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Silverwood Architect’s design of the Salvation Army site. GRAPHIC/SUPPLIED

Architect includes original features in design

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The Salvation Army’s $2.9 million do-up and new build of the Masterton premises on Ngaumutawa Rd goes to the council for approval next week.

Consent is expected to come through in a few weeks and the first slab to be put down by Christmas.

The charity’s officers and operations moved out in January.

The work includes refurbishing the rear building and constructing a new building to seat a congregation of around 100 people.

“Some people think we have abandoned the town but actually we’re busy getting a great new facility under way and are keen to get back in there,” Sallies spokesman Peter McRae said.

The council’s earthquake strengthening requirements posed some big questions for the organisation and it has taken five years to get to this point.

“Initially, we intended to earthquake strengthen the two, large roadside houses, but this has fallen by the wayside due to eye-watering costs,” he said.

“Now it is all go for the back buildings as the quotes squeezed in just on budget. It will have a new congregation hall, social space, office, and commercial kitchen.”

The Whatman site is considered a Masterton landmark. The brick wall across the front alone is registered as historic and protected.

McRae said he’s pleased to have secured Masterton business talent for the design and build for the heritage building.

Peter McRae at the Salvation Army buildings on Ngaumutawa Rd, Masterton.

Silverwood Architects were contracted to design for earthquake strengthening and to design the new assembly hall. Not only have they designed this, they have included some features of the 1920s buildings that were lost over the years.

“Me and my son, James, have created a design that not only brings in modern aspects to the facility such as taking out old cladding and getting more light in, but also we are bringing back the old ceilings,” Darryl Silverwood said.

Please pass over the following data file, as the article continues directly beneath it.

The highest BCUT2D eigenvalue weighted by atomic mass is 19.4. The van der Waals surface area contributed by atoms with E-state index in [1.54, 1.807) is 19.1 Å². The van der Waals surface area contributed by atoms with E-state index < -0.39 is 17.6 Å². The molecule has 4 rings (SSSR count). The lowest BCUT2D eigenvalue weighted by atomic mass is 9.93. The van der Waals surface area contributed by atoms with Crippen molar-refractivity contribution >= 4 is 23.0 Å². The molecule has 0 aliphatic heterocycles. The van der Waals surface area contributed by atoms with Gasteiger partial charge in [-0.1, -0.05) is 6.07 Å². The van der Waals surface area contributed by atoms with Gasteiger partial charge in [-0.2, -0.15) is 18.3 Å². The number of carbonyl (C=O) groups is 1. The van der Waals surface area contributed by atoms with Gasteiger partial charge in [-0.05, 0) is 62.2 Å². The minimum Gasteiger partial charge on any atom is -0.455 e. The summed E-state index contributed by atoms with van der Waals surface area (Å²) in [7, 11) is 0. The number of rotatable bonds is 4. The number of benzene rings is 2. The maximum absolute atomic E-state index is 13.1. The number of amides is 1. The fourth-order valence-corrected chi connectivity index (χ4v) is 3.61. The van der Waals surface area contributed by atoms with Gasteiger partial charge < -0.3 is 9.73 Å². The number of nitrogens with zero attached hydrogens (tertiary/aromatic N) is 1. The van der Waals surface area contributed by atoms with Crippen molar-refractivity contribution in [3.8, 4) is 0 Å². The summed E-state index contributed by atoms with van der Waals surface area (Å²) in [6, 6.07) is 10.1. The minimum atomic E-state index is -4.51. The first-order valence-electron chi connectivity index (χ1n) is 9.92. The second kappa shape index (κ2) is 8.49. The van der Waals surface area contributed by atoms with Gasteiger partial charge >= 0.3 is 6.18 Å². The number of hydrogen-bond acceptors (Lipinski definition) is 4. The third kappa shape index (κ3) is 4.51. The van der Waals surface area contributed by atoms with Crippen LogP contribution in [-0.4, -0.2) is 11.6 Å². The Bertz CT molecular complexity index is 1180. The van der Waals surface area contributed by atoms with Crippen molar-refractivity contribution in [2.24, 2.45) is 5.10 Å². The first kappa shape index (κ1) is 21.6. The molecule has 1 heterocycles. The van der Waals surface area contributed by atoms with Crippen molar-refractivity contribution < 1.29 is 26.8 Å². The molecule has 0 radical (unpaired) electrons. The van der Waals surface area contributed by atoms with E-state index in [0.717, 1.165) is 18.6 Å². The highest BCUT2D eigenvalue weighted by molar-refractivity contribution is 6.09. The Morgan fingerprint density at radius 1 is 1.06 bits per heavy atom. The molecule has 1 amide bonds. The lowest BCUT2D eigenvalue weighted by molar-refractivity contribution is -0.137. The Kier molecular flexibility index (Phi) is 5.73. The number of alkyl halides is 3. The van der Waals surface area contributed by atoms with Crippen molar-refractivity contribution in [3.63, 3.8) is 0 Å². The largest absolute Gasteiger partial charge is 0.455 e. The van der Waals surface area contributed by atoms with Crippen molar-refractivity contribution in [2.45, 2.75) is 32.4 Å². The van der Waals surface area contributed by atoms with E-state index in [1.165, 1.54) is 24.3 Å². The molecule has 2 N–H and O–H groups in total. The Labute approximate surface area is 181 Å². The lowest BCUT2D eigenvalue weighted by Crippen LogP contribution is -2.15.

“The original vaulted ceilings are being restored and some of the original supports will remain. We consulted Marshall Day Acoustic and they confirmed this work will improve sound for the congregation.

“We have designed a contemporary addition to the building and are not matching every element of the original but linking between old and new.”

The firm is also reinstating parts of the original building that have been hidden by various add-ons.

“We are aiming to lodge with council in the next week or so and peer review with engineers will occur shortly,” Silverwood said. “We’ll have requests for more information to handle, but are on track.

“I’ve found the Salvation Army team lovely to work with and we’ve been involved with them for a long time. Good things take time.”

MB Brown Limited are contracted for the building work.

The Whatman land and buildings were bequeathed to the Salvation Army in the 1920s and became a children’s home [Celia Whatman Home] until around 1980.

The future of the front two houses is uncertain while focus goes on the do-up and new build.

Five acres of the original estate was sold but there is no intention to sell the remaining 10 acres according to McRae. Some land is likely to be earmarked as a future site for a social housing build in a joint project with central government.

The Masterton Salvation Army still hold a weekly bible study group and ‘Come and Meet Each Other’ every Thursday from 10am to noon in the ‘yellow house’ [the roadside house by the front gate].

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